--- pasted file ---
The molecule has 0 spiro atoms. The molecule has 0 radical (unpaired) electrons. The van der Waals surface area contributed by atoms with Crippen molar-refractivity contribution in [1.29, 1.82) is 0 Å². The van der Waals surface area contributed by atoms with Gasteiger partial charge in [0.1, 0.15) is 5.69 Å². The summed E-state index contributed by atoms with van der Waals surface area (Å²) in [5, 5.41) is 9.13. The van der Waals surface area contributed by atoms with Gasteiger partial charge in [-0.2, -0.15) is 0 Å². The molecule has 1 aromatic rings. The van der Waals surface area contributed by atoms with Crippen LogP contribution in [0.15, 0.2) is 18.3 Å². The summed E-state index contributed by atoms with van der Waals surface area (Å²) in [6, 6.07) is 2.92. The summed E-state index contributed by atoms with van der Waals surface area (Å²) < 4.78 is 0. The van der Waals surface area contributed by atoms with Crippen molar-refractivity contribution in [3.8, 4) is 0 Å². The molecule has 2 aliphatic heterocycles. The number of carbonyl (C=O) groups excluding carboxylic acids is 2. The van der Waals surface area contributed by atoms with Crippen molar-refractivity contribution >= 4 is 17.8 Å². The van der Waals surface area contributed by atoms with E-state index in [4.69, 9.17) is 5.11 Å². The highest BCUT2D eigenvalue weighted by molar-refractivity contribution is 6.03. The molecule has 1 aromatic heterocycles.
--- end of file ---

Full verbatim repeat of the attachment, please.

The molecule has 0 spiro atoms. The molecule has 0 radical (unpaired) electrons. The van der Waals surface area contributed by atoms with Crippen molar-refractivity contribution in [1.29, 1.82) is 0 Å². The van der Waals surface area contributed by atoms with Gasteiger partial charge in [0.1, 0.15) is 5.69 Å². The summed E-state index contributed by atoms with van der Waals surface area (Å²) in [5, 5.41) is 9.13. The van der Waals surface area contributed by atoms with Gasteiger partial charge in [-0.2, -0.15) is 0 Å². The molecule has 1 aromatic rings. The van der Waals surface area contributed by atoms with Crippen LogP contribution in [0.15, 0.2) is 18.3 Å². The summed E-state index contributed by atoms with van der Waals surface area (Å²) in [6, 6.07) is 2.92. The summed E-state index contributed by atoms with van der Waals surface area (Å²) < 4.78 is 0. The van der Waals surface area contributed by atoms with Crippen molar-refractivity contribution in [3.8, 4) is 0 Å². The molecule has 2 aliphatic heterocycles. The number of carbonyl (C=O) groups excluding carboxylic acids is 2. The van der Waals surface area contributed by atoms with Crippen molar-refractivity contribution >= 4 is 17.8 Å². The van der Waals surface area contributed by atoms with E-state index in [4.69, 9.17) is 5.11 Å². The highest BCUT2D eigenvalue weighted by molar-refractivity contribution is 6.03. The molecule has 1 aromatic heterocycles.